Flyers dominate my local paper today—248 pages of ads compared to 32 pages of editorial content. Deals are rampant with savings of 40 percent at Home Outfitters, half-price offerings at Staples, a clearance sale at Payless, 30 to 50 percent off at Sportchek, and thousands of prices rolled back at Walmart. With bath towels going for $2.88 at Walmart, it’s obvious the store has to sell a lot to make any money. And with people looking for the absolute lowest prices, this selling strategy pays off in spades, especially in the garment industry.
I admit I’m as guilty as anyone when it comes to wanting the best prices, but in researching fair trade, I’ve come to see that our North American desire for the cheapest goods is fuelling a growing Sweat Shop industry with dangerous working conditions, forced child labor, and unfair wages. Future growth of this unconscionable industry will be driven by the increasing demand for lower costs. As I see it, the only way to reverse this disturbing trend is to change the way we shop: we need to demand accountability and transparency from retailers, and we need to be willing to pay more for items made by people who receive fair wages.
The following information, from the International Labor Rights Forum, makes me regret past purchases and wonder how I’ll ever be comfortable buying clothing again:
- There are 7 million child workers in Bangladesh and 1.3 million of them work in hazardous conditions.
- In Viet Nam detention centers, some 40,000 men, women and children are being held against their will and forced to produce t-shirts, trousers, nylon jackets, shopping bags, and to process cashews.
- In India, more than 30,000 young women work in a camp labor system where they’re confined to the factory compound, work excessive hours, and receive low pay.
- Since 2006, more than 500 garment workers have died in sweat shop fires sewing clothing for H & M, the Gap and Abercrombie.
- Every year the government of Uzbekistan forces over one million children, teachers, public and private sector employees to manually plant and harvest cotton.
- There is a decreased demand for products made in China because wages rose 40 percent in 2010 and 30 percent in 2011. This has led to a rise in the demand for Bangladesh goods, where the garment industry is founded on the lowest wages in the world, and poorly enforced health and safety standards.
The facts are grim and the details overwhelm me. Even when workers try to fight back against their poor situations, the results are disturbing. Bangladesh, for example, is the world’s second largest exporter of apparel with $19.1 billion of exports in 2011 to 2012. Bangladesh workers are also the lowest paid in the world with a minimum wage of $37 a month.
On June 21, 2012, 15 major clothing brands including H & M, Tesco, the Gap, and Levi Strauss wrote a letter to Bangladesh Prime Minister Sheikh Hasina urging an annual review of the minimum wage. On July 19, 2012, 19 of the world’s top buyers of Bangladesh garments such as Walmart, Nike and Gap shared a consensus over labor unrest. On August 5, a headline in Asia Times stated, “Walmart leads call for higher pay in Bangladesh.” On Sept. 12, the New York Times ran a story about the murder of Aminul Islam, Bangaldesh labor activist and President of Bangladesh Garment & Industrial Workers. Something tells me there’s a connection between his murder and the mounting tension between Bangladesh workers and factory owners.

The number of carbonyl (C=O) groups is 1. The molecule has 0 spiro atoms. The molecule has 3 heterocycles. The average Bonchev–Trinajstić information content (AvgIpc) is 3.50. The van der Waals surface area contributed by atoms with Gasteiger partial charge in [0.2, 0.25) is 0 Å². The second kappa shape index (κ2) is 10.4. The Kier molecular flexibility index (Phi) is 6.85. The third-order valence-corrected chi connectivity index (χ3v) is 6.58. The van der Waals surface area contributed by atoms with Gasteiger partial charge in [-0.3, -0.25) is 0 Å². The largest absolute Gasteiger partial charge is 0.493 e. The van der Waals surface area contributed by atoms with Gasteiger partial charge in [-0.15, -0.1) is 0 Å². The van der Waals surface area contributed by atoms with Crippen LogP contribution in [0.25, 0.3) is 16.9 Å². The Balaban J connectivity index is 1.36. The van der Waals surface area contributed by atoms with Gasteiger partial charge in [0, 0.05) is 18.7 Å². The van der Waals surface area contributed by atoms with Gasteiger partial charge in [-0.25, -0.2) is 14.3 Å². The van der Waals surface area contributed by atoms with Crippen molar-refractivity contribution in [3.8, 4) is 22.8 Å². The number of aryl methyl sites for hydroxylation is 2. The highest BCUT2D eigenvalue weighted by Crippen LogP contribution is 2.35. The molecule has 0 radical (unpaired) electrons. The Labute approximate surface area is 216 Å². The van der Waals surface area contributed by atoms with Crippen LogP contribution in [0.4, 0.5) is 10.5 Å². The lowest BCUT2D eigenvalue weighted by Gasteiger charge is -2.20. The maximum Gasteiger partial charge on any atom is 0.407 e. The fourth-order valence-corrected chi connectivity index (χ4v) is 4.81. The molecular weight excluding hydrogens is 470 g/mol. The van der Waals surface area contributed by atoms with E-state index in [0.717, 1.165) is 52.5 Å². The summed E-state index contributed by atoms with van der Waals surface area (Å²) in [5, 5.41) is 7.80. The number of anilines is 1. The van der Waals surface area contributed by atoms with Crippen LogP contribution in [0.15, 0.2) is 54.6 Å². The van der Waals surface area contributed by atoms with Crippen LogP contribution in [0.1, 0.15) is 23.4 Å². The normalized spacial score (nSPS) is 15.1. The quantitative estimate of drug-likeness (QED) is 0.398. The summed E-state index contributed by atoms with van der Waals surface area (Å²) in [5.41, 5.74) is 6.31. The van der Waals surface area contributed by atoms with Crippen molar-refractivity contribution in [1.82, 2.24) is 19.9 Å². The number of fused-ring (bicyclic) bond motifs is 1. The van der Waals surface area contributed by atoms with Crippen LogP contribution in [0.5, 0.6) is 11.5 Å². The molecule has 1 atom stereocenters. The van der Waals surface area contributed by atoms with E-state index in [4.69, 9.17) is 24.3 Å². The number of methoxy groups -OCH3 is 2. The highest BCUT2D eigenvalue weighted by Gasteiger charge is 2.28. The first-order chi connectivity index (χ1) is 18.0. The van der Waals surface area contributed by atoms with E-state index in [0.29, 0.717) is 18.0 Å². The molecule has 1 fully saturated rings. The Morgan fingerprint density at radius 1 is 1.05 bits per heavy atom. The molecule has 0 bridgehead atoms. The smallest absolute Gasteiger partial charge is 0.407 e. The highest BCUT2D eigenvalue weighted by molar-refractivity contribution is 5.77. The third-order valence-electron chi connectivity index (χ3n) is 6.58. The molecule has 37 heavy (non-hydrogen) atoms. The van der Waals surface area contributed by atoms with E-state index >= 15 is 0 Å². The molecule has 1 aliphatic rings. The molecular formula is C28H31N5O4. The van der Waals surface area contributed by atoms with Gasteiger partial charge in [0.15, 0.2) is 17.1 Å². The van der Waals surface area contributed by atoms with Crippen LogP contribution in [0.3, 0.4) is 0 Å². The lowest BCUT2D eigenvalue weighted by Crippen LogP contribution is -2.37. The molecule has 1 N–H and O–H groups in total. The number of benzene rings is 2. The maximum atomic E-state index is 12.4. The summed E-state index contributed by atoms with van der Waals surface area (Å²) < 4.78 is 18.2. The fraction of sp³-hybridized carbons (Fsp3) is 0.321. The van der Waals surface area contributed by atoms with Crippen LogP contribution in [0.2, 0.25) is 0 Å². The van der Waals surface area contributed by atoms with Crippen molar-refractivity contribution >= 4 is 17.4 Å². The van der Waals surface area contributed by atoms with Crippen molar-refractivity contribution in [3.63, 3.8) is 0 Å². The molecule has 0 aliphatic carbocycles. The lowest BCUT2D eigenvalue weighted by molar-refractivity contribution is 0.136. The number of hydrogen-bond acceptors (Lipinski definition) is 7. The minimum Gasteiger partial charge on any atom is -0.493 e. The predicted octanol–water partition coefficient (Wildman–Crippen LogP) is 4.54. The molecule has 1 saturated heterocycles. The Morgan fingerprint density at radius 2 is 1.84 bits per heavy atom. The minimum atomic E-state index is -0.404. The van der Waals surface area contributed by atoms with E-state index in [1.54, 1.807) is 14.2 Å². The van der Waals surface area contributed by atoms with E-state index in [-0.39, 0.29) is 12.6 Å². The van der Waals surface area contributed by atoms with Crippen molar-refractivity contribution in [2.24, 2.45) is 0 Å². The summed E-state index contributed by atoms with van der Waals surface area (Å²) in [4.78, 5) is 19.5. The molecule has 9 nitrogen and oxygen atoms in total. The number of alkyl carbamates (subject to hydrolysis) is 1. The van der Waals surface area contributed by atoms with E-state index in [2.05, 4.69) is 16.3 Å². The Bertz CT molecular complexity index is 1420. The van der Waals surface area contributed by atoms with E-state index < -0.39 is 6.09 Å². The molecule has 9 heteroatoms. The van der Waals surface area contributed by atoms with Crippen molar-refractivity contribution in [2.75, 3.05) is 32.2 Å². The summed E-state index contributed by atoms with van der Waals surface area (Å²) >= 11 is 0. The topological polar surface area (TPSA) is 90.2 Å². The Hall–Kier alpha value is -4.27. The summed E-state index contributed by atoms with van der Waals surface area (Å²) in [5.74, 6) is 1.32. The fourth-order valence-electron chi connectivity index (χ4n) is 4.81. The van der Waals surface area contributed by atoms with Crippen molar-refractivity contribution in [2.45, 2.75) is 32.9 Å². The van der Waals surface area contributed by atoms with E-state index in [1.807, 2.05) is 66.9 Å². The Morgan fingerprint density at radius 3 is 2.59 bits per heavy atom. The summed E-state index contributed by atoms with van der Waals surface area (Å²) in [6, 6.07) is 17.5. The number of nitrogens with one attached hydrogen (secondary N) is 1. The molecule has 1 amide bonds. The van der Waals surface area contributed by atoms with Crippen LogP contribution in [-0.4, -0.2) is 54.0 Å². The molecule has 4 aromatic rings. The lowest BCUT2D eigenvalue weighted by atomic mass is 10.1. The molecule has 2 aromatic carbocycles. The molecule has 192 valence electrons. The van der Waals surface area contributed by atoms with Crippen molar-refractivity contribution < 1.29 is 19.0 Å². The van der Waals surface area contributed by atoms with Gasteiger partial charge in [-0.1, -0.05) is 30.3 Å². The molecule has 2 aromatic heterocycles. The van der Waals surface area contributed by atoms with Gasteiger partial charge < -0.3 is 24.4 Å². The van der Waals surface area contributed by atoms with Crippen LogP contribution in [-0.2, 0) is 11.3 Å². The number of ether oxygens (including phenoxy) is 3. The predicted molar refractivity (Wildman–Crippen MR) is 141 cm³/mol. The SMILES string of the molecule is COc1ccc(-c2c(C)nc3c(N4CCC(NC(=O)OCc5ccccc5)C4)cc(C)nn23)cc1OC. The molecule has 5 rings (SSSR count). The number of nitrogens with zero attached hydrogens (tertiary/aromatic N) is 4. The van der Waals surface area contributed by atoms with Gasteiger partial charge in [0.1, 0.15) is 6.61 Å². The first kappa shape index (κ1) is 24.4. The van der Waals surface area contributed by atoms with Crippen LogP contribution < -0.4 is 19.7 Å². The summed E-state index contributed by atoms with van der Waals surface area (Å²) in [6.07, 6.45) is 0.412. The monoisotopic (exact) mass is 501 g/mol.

I want things to change. I want to buy clothes and electronics made by people working in safe factories receiving fair wages. I don’t want to look at t-shirts and think about children harvesting cotton so they can be made. That’s why I’m buying nothing except food and toiletries until I know exactly what brands I can trust, and until I find legitimate Fair Trade producers. I’ve also signed petitions through the International Labor Rights Forum asking companies producing Bangladesh clothing to join an agreement for fire and building safety; to Walmart asking to stop abuses in factories; to Adidas to pay a severance to workers owed $1.8 million; to H & M to end the practice in Uzbekistan forcing millions to manually plant and harvest cotton; and to end forced labor in Viet Nam. (You can sign these petitions at www.laborrights.org )
The solution to repression in developing countries lies with us, consumers who expect and demand low prices. We can’t hope for better wages and low-cost items. The two are incompatible as we can see from the lower demand for goods made in China, where wages have increased. Instead, we need to redefine our priorities, think harder about what we need and want, and be more discriminating when making purchases.
Perhaps we need to better balance the plethora of advertising in newspapers with more coverage of labor in developing countries. Perhaps we need to lower the number of sales and increase the amount we’re willing to pay.